1.2 Problem Statement

The use of enzymatic route for production of biofuels is growing up due the mild reaction conditions. In fact of that, we must find a way to reduce the cost to ensure the experimental that are highly cost can be carried out and despite of that, immobilize enzyme is the best way that can be used. In addition, it also can be use multiple or repetitive in a single batch of enzyme. It become more economics as it also has the ability to stop the reaction rapidly by removing the enzyme from the reaction solution. By finding this solution, so that there are no problem arise to continuously used it as a biocatalyst.

1.3 Objectives

  1. To provide an alternative way to reduce the experimental cost by using immobilized enzyme
  2. To study the differences on the enzyme activity when using pH and mass media
  3. To develop the easiest method that can be use by the others as it does not need a professional qualitification.


2.1 Enzyme

First and foremost, enzymes are the active components in the cells, where they induce chemical transformations. Besides, enzymes are large, complex macromolecules, consisting largely of protein and usually contain a prosthetic group (one or more metal atoms). It also acts as biocatalyst that catalyzes all chemical conversions needed for the system’s survival and reproduction (Buchholz et al., 2005; Idris et al., 2008).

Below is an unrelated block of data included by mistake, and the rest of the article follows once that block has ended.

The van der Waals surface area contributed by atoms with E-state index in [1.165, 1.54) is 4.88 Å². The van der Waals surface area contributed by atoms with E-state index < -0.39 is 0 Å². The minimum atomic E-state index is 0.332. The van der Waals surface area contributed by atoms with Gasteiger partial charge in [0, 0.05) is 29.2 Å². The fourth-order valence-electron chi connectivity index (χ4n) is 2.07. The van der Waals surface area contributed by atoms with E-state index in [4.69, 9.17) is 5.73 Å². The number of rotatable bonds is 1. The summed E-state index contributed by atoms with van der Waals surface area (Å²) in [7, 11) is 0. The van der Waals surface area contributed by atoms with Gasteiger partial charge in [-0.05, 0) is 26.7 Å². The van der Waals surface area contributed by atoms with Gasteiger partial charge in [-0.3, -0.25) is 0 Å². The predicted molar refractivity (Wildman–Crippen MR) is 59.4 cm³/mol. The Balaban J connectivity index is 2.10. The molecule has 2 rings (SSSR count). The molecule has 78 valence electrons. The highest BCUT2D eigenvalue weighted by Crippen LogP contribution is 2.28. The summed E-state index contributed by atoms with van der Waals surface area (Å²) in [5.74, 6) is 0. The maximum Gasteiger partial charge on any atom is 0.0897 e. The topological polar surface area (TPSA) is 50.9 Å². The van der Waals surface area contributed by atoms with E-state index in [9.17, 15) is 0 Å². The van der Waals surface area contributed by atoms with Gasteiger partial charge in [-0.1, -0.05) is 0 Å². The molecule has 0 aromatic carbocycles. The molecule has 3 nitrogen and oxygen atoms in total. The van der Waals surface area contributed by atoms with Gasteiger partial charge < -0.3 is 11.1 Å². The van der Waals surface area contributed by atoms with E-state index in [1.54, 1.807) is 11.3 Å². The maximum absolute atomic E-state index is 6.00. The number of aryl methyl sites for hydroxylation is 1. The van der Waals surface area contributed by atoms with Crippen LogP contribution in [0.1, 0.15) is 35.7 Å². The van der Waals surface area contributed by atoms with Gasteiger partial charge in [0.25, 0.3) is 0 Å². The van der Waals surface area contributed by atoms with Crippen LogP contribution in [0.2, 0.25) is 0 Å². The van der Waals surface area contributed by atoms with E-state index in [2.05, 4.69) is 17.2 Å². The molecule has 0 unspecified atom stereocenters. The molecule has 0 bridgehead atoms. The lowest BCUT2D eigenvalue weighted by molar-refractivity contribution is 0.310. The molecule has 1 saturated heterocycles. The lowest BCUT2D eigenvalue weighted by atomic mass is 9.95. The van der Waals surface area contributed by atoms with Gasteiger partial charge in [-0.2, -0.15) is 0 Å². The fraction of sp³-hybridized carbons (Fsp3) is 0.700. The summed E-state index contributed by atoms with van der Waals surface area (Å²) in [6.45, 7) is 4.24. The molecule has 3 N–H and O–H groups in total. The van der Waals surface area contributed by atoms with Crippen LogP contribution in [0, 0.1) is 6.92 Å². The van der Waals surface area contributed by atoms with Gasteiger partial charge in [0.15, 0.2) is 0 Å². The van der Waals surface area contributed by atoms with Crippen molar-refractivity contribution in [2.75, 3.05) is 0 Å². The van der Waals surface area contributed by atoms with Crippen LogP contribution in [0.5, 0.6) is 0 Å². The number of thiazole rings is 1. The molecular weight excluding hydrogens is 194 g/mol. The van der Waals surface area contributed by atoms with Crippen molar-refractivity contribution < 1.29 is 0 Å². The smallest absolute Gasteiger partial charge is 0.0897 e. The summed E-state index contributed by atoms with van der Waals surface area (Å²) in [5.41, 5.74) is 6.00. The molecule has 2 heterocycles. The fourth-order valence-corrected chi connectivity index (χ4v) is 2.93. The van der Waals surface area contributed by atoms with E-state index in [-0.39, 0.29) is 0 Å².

Besides, enzyme also act as catalyst to boost up the rate of chemical reaction by factor up to more than and result to the reduction of activation energy compared to uncatalyzed reaction (Buchholz et al., 2005) as shown in figure 3.1. On top of that, enzymes have unique characteristics for instance high activity, selectivity, and specificity which permit their performance in their complex process.


Figure 2.1: Free energy diagram for an uncatalyzed and enzyme-catalyzed reaction (Buchholz et al. , 2005)

Enzymes are specific to the types of reactions that they catalyze. In addition, they are more stable and easier to handle than the original microorganisms from which they were isolated. On top of that, enzymes play an important role in biochemical analysis and it is widely used in many industrial processes especially in food production and many more.